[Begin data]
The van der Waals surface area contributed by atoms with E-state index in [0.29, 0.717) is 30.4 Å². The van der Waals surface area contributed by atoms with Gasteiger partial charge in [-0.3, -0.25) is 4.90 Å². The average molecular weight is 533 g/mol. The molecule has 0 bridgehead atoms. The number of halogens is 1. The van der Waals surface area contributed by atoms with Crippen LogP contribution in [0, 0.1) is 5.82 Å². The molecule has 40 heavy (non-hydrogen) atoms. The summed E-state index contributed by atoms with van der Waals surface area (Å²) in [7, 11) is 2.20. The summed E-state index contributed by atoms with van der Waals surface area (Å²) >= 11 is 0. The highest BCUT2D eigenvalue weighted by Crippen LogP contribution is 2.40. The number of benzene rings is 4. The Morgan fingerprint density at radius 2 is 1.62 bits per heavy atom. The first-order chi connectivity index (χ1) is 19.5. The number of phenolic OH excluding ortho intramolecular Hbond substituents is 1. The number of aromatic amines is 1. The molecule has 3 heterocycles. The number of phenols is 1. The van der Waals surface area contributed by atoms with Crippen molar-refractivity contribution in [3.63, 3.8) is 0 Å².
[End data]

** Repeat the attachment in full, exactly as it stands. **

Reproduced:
The van der Waals surface area contributed by atoms with E-state index in [0.29, 0.717) is 30.4 Å². The van der Waals surface area contributed by atoms with Gasteiger partial charge in [-0.3, -0.25) is 4.90 Å². The average molecular weight is 533 g/mol. The molecule has 0 bridgehead atoms. The number of halogens is 1. The van der Waals surface area contributed by atoms with Crippen LogP contribution in [0, 0.1) is 5.82 Å². The molecule has 40 heavy (non-hydrogen) atoms. The summed E-state index contributed by atoms with van der Waals surface area (Å²) in [7, 11) is 2.20. The summed E-state index contributed by atoms with van der Waals surface area (Å²) >= 11 is 0. The highest BCUT2D eigenvalue weighted by Crippen LogP contribution is 2.40. The number of benzene rings is 4. The Morgan fingerprint density at radius 2 is 1.62 bits per heavy atom. The first-order chi connectivity index (χ1) is 19.5. The number of phenolic OH excluding ortho intramolecular Hbond substituents is 1. The number of aromatic amines is 1. The molecule has 3 heterocycles. The number of phenols is 1. The van der Waals surface area contributed by atoms with Crippen molar-refractivity contribution in [3.63, 3.8) is 0 Å².